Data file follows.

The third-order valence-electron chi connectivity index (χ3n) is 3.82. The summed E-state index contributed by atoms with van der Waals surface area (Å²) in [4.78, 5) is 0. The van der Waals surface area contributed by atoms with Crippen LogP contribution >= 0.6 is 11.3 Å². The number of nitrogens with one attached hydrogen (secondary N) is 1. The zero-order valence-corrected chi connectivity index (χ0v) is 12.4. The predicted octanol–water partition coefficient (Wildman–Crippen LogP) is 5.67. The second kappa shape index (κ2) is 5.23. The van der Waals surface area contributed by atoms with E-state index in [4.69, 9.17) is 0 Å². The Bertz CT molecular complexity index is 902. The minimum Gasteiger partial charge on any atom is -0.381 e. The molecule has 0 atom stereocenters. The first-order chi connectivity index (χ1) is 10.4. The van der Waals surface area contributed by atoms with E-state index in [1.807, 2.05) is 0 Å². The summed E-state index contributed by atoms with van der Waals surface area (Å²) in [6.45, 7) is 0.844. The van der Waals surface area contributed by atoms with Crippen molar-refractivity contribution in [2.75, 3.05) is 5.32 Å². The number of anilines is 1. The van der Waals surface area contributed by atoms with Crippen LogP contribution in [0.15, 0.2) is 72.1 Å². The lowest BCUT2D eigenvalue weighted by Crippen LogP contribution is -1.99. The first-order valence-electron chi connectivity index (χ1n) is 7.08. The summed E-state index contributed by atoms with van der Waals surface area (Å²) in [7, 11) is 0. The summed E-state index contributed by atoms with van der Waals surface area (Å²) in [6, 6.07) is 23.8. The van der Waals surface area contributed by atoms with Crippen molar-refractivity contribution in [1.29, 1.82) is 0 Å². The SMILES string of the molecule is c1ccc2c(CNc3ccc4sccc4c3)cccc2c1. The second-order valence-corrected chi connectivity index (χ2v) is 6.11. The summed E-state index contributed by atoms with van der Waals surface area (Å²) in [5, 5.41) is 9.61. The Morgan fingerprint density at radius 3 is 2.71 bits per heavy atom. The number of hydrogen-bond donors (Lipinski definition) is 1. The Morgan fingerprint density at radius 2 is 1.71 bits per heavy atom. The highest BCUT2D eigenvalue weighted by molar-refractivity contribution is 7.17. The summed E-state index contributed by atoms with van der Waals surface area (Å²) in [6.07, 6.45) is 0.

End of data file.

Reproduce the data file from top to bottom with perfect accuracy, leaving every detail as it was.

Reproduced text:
The third-order valence-electron chi connectivity index (χ3n) is 3.82. The summed E-state index contributed by atoms with van der Waals surface area (Å²) in [4.78, 5) is 0. The van der Waals surface area contributed by atoms with Crippen LogP contribution >= 0.6 is 11.3 Å². The number of nitrogens with one attached hydrogen (secondary N) is 1. The zero-order valence-corrected chi connectivity index (χ0v) is 12.4. The predicted octanol–water partition coefficient (Wildman–Crippen LogP) is 5.67. The second kappa shape index (κ2) is 5.23. The van der Waals surface area contributed by atoms with E-state index in [4.69, 9.17) is 0 Å². The Bertz CT molecular complexity index is 902. The minimum Gasteiger partial charge on any atom is -0.381 e. The molecule has 0 atom stereocenters. The first-order chi connectivity index (χ1) is 10.4. The van der Waals surface area contributed by atoms with E-state index in [1.807, 2.05) is 0 Å². The summed E-state index contributed by atoms with van der Waals surface area (Å²) in [6.45, 7) is 0.844. The van der Waals surface area contributed by atoms with Crippen molar-refractivity contribution in [2.75, 3.05) is 5.32 Å². The number of anilines is 1. The van der Waals surface area contributed by atoms with Crippen LogP contribution in [0.15, 0.2) is 72.1 Å². The lowest BCUT2D eigenvalue weighted by Crippen LogP contribution is -1.99. The first-order valence-electron chi connectivity index (χ1n) is 7.08. The summed E-state index contributed by atoms with van der Waals surface area (Å²) in [7, 11) is 0. The summed E-state index contributed by atoms with van der Waals surface area (Å²) in [6, 6.07) is 23.8. The van der Waals surface area contributed by atoms with Crippen molar-refractivity contribution in [1.29, 1.82) is 0 Å². The SMILES string of the molecule is c1ccc2c(CNc3ccc4sccc4c3)cccc2c1. The second-order valence-corrected chi connectivity index (χ2v) is 6.11. The summed E-state index contributed by atoms with van der Waals surface area (Å²) in [5, 5.41) is 9.61. The Morgan fingerprint density at radius 3 is 2.71 bits per heavy atom. The number of hydrogen-bond donors (Lipinski definition) is 1. The Morgan fingerprint density at radius 2 is 1.71 bits per heavy atom. The highest BCUT2D eigenvalue weighted by molar-refractivity contribution is 7.17. The summed E-state index contributed by atoms with van der Waals surface area (Å²) in [6.07, 6.45) is 0.